Freelance copywriters work for a variety of companies, including marketing firms and in-house marketing departments for individual businesses. Freelancers often work with deadlines: Some might have a deal with their clients that the content has to be turned around within a certain amount of time, while others may contract to provide a certain number of pieces per month. The company may also assign them to specific projects from the get-go; freelancers who are self-employed can choose which projects they want to pursue as long as they have enough time before the deadline. So, what is the typical day like for a freelance writer? This is hard to say because there isn’t one particular typical day or schedule.  However, freelance writers typically do research on topics related to their assignments. They may conduct interviews; attend meetings or workshops where they can gather information about a topic, interview experts and more.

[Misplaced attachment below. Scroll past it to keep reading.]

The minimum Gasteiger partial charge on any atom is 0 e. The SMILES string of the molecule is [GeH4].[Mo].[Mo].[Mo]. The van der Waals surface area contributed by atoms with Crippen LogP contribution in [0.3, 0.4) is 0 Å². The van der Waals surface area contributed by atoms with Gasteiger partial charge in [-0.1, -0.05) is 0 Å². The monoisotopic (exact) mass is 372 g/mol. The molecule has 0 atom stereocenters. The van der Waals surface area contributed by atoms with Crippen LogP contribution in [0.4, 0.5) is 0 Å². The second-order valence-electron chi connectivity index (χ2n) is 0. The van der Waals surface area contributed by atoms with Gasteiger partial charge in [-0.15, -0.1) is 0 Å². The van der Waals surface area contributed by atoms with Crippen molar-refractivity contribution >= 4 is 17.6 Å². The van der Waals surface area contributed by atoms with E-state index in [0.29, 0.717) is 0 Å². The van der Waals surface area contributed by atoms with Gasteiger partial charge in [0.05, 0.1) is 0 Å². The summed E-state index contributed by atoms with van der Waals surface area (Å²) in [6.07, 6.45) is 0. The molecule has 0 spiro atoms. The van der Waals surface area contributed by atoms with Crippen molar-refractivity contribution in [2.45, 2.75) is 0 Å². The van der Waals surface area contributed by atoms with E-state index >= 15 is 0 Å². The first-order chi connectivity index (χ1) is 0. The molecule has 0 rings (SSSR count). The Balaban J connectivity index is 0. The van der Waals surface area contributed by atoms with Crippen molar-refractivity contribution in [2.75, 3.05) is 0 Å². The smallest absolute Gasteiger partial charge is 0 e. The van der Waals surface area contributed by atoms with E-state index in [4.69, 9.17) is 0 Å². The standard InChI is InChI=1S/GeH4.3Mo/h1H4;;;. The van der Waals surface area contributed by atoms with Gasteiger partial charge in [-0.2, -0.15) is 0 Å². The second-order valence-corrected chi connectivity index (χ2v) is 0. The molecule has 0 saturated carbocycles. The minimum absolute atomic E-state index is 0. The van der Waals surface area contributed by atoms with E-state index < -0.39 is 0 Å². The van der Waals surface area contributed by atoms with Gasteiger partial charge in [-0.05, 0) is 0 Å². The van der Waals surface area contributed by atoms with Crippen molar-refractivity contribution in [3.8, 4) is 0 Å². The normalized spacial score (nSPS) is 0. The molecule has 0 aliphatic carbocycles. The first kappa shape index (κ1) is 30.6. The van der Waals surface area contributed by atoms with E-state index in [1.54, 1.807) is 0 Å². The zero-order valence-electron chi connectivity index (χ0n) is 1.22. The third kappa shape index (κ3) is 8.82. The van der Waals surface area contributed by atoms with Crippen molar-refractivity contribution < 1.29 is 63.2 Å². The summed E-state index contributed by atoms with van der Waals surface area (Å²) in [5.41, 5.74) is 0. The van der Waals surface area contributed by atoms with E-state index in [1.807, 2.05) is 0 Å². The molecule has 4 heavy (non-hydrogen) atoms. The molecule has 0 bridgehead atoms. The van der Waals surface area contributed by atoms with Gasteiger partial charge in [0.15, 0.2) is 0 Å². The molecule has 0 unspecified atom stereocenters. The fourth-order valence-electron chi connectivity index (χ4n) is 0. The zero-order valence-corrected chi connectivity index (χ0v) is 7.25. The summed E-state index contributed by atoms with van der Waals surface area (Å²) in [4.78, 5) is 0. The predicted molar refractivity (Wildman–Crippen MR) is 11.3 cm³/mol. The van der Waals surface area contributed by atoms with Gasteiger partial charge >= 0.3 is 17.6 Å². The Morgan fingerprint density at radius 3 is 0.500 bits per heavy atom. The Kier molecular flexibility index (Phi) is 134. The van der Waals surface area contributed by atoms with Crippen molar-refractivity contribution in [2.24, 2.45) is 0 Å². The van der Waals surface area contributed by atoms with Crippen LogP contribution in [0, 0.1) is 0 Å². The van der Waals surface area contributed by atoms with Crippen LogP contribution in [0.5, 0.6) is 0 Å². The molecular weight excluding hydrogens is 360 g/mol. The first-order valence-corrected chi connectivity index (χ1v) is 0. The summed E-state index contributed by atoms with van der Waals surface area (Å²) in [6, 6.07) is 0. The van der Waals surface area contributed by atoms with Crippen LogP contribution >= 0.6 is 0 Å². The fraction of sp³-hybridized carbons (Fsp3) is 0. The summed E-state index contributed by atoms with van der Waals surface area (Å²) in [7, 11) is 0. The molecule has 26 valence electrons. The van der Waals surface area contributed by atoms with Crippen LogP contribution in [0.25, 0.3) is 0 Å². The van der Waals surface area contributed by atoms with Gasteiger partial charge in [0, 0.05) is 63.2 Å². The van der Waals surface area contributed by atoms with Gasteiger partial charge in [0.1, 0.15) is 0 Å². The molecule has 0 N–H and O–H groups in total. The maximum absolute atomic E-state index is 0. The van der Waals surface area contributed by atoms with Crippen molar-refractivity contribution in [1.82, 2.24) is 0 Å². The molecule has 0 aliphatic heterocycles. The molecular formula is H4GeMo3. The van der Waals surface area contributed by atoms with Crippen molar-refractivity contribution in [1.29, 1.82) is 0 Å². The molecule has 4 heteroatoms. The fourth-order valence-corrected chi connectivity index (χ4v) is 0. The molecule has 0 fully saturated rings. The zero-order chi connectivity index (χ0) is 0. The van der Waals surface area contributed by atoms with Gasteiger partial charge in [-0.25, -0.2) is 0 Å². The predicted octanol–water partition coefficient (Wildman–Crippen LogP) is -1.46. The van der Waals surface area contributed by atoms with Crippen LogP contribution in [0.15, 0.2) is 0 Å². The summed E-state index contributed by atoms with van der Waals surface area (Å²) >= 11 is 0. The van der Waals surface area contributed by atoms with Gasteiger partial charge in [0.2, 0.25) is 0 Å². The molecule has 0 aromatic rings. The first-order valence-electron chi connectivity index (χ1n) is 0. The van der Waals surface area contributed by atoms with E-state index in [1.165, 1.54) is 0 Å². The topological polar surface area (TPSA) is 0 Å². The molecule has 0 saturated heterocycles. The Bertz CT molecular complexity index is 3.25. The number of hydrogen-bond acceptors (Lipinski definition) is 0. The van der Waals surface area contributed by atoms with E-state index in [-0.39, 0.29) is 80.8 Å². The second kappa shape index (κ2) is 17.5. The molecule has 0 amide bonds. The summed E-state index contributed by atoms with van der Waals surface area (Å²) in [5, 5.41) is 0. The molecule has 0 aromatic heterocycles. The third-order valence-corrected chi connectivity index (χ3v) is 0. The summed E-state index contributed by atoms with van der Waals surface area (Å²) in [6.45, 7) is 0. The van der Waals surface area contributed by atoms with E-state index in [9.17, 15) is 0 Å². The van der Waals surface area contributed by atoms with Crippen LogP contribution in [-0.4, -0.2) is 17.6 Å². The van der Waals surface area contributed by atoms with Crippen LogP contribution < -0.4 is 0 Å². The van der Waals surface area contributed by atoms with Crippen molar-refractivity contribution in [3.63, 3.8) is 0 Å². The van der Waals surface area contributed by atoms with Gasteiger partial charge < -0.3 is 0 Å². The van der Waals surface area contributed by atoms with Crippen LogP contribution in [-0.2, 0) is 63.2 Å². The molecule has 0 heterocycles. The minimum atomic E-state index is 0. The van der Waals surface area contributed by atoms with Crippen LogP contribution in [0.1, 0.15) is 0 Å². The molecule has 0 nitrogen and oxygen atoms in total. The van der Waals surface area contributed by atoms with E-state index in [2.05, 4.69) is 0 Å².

How to Become a Freelance Writer

Working freelance isn’t all glamour—there are a lot of time-consuming, repetitive tasks involved in getting work as a freelancer. One of those: building a portfolio to win clients. So, how do you build a freelance writer portfolio that will help you land clients? You might enlist with a freelance writer marketplace to start or continue building your portfolio or reach out to some prospective clients on social media and offer a trial project. Once you have your portfolio built up sufficiently, start reaching out to editors at local magazines and newspapers. Ask them if they accept submissions from freelance writers. If so, ask if you can send them your cover letter and samples of your best work for consideration. And then sit back and wait for them to contact you with feedback on your writing samples! Be sure to also follow up after a specific period of time if you have not heard back from them.

Tips for Freelance Writers Who Blog